Protecting the lake is theme of summit |

Protecting the lake is theme of summit

Adam Jensen

Dan Thrift / Tribune file photoU.S. Sen. Dianne Feinstein addresses the audience during last year's Lake Tahoe Summit at Sierra Nevada College in Incline Village.

Each year, the Lake Tahoe Summit brings politicians, agency officials and scientists together to discuss the future of Lake Tahoe and its surrounding environment.

And for the first time in its 12-year history, the Lake Tahoe Summit will be held at the South Shore – the Valhalla Estate at the Tallac Historic Site, to be exact.

Gov. Arnold Schwarzenegger, U.S. Sen. Dianne Feinstein and U.S. Sen. Harry Reid are among those expected to speak at Saturday’s event.

“Lake Tahoe is one of the most beloved and special places on Earth,” Feinstein said in a statement. “But the lake and surrounding basin are natural treasures at risk – from wildfires that threaten the alpine forest, to global warming and pollution that threaten the lake’s famed clarity. As stewards of this jewel of the Sierra, it is our responsibility to do everything that we can to preserve the lake and reduce the risk of catastrophic wildfires. There is still much to do. So, I look forward to the 12th annual Lake Tahoe Summit, and to renewing our commitment to Lake Tahoe.”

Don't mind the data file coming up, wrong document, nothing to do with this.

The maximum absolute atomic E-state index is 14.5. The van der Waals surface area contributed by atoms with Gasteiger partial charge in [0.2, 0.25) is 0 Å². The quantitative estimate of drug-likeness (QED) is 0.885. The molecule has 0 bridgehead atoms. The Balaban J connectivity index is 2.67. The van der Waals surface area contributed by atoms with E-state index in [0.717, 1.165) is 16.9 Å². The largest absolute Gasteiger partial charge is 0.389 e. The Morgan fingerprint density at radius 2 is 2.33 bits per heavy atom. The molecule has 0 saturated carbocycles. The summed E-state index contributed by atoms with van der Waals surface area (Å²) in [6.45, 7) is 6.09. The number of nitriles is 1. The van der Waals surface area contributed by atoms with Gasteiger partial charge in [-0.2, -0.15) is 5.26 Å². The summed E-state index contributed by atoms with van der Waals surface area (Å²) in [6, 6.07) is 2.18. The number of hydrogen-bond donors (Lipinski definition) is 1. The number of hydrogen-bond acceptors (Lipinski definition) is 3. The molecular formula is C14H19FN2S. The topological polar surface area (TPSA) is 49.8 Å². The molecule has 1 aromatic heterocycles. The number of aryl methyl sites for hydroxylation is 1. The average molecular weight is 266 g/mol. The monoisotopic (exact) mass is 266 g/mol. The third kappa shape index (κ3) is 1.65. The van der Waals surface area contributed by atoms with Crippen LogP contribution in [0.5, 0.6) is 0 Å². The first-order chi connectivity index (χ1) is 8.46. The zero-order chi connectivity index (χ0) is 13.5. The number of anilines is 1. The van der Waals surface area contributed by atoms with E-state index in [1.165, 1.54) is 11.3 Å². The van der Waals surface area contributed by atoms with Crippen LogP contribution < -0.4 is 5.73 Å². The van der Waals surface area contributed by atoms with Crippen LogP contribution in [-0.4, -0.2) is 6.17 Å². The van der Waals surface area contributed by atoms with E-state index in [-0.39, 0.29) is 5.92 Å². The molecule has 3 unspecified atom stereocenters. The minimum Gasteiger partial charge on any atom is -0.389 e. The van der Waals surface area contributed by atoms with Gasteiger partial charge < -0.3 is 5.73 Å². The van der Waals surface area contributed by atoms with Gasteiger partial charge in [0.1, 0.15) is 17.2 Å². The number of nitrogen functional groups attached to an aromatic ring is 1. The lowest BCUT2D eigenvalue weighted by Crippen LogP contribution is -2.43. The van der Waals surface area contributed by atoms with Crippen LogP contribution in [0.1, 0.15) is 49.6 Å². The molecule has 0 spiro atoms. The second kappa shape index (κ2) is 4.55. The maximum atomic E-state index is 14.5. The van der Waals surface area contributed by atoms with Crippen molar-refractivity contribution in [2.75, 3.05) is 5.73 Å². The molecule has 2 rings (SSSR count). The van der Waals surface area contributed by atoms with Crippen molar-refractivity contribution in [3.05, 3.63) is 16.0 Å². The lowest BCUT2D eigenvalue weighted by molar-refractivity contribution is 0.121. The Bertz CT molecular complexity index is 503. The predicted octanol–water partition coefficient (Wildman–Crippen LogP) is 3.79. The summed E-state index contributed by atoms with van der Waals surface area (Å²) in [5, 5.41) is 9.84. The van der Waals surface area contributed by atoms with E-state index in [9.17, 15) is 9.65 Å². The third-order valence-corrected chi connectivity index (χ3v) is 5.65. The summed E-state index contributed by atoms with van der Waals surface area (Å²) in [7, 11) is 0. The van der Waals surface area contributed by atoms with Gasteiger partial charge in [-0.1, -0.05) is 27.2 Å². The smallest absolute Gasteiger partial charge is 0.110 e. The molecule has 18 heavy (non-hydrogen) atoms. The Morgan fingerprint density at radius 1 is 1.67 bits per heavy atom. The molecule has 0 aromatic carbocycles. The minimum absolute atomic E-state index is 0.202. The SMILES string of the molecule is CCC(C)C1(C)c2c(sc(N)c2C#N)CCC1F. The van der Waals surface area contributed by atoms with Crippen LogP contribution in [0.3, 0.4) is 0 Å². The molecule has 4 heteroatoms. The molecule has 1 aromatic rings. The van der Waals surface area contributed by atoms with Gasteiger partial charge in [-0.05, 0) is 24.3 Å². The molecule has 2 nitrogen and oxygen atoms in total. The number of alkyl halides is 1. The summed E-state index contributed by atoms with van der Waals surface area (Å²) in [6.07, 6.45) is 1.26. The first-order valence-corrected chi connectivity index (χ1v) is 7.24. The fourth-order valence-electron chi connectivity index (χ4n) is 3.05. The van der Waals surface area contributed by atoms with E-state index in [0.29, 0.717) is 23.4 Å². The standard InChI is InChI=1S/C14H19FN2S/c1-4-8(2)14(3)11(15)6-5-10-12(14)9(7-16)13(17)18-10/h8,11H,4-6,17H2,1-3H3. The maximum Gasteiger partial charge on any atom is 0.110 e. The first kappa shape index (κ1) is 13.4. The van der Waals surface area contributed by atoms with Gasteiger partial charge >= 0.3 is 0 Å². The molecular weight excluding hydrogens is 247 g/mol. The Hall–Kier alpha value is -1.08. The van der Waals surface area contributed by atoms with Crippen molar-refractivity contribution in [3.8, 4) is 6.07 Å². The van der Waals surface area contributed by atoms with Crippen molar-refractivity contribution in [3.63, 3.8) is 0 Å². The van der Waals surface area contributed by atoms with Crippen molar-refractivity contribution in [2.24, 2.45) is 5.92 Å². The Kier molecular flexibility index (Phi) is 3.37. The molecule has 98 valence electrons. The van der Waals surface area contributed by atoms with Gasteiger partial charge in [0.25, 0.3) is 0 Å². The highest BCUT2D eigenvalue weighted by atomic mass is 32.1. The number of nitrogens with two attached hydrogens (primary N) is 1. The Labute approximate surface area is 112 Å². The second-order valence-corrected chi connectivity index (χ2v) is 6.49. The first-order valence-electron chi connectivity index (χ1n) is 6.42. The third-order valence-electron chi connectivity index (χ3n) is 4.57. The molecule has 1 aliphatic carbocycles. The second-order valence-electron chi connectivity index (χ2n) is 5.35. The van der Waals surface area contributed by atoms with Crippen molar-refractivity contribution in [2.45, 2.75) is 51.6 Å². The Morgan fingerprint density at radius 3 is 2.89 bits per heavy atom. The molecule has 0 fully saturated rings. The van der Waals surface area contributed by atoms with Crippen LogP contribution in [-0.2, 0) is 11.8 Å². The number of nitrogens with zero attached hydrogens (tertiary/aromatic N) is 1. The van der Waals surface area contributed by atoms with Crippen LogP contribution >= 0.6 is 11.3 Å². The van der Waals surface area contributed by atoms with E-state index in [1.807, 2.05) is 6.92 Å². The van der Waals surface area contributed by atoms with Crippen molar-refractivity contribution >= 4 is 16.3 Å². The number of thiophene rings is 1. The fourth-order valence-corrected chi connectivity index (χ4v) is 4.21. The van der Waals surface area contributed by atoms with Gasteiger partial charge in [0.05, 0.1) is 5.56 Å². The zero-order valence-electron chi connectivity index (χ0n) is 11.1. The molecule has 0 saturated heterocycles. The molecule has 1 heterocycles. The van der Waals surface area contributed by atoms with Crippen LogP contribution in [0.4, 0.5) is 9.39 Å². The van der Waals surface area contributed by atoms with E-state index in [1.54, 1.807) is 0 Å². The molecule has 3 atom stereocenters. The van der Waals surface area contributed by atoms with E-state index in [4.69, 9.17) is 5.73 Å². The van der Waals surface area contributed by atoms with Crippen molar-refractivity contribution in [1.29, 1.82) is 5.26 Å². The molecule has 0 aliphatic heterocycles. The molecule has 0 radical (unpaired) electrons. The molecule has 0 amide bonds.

Feinstein, Reid and former U.S. Sen. Richard Bryan co-sponsored the Lake Tahoe Restoration Act in 2000, which set off $1.1 billion worth of restoration efforts under the Lake Tahoe Environmental Improvement Program.

“I am proud to have helped found the Tahoe Summit, and the health of Lake Tahoe and its surrounding areas is hugely important to me,” Reid said in a statement. “We have accomplished a lot in the past 11 years, but we need to continue work on lake clarity and restoration, and implementing the Environmental Improvement Program so we can all enjoy Lake Tahoe for years to come.”

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Renewing the Environmental Improvement Program will cost an estimated $2.5 billion over the next 10 years. About $700 million already is available from sources such as the Southern Nevada Public Lands Management Act and state transportation funds, but approximately $1.8 billion still is needed, according to figures from the Tahoe Regional Planning Agency.